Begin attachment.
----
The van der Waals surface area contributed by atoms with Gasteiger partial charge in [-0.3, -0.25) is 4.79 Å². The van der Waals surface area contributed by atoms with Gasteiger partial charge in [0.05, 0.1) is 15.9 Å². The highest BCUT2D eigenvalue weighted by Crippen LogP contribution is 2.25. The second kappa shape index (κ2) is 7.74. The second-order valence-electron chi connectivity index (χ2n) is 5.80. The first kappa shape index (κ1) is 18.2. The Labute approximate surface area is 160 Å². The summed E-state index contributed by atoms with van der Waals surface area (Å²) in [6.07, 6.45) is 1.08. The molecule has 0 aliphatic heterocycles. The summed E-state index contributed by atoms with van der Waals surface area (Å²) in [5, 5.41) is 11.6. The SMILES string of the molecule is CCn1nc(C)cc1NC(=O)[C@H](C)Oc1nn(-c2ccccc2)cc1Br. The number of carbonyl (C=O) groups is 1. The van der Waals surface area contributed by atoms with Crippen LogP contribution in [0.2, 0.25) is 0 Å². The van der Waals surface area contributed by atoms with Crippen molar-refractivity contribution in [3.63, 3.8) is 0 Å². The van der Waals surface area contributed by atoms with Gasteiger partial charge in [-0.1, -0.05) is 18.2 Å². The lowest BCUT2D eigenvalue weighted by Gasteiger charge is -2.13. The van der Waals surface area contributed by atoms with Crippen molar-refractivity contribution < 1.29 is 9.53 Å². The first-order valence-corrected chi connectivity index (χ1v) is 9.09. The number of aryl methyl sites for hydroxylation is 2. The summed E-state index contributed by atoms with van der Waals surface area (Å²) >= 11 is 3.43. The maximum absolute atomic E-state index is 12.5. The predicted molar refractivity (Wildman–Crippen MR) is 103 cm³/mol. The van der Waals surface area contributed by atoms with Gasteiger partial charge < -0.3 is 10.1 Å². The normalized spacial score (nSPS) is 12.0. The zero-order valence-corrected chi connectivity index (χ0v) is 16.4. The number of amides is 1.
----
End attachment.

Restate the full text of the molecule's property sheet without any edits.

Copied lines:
The van der Waals surface area contributed by atoms with Gasteiger partial charge in [-0.3, -0.25) is 4.79 Å². The van der Waals surface area contributed by atoms with Gasteiger partial charge in [0.05, 0.1) is 15.9 Å². The highest BCUT2D eigenvalue weighted by Crippen LogP contribution is 2.25. The second kappa shape index (κ2) is 7.74. The second-order valence-electron chi connectivity index (χ2n) is 5.80. The first kappa shape index (κ1) is 18.2. The Labute approximate surface area is 160 Å². The summed E-state index contributed by atoms with van der Waals surface area (Å²) in [6.07, 6.45) is 1.08. The molecule has 0 aliphatic heterocycles. The summed E-state index contributed by atoms with van der Waals surface area (Å²) in [5, 5.41) is 11.6. The SMILES string of the molecule is CCn1nc(C)cc1NC(=O)[C@H](C)Oc1nn(-c2ccccc2)cc1Br. The number of carbonyl (C=O) groups is 1. The van der Waals surface area contributed by atoms with Crippen LogP contribution in [0.2, 0.25) is 0 Å². The van der Waals surface area contributed by atoms with Crippen molar-refractivity contribution in [3.63, 3.8) is 0 Å². The van der Waals surface area contributed by atoms with Gasteiger partial charge in [-0.1, -0.05) is 18.2 Å². The lowest BCUT2D eigenvalue weighted by Gasteiger charge is -2.13. The van der Waals surface area contributed by atoms with Crippen molar-refractivity contribution < 1.29 is 9.53 Å². The first-order valence-corrected chi connectivity index (χ1v) is 9.09. The number of aryl methyl sites for hydroxylation is 2. The summed E-state index contributed by atoms with van der Waals surface area (Å²) >= 11 is 3.43. The maximum absolute atomic E-state index is 12.5. The predicted molar refractivity (Wildman–Crippen MR) is 103 cm³/mol. The van der Waals surface area contributed by atoms with Gasteiger partial charge < -0.3 is 10.1 Å². The normalized spacial score (nSPS) is 12.0. The zero-order valence-corrected chi connectivity index (χ0v) is 16.4. The number of amides is 1.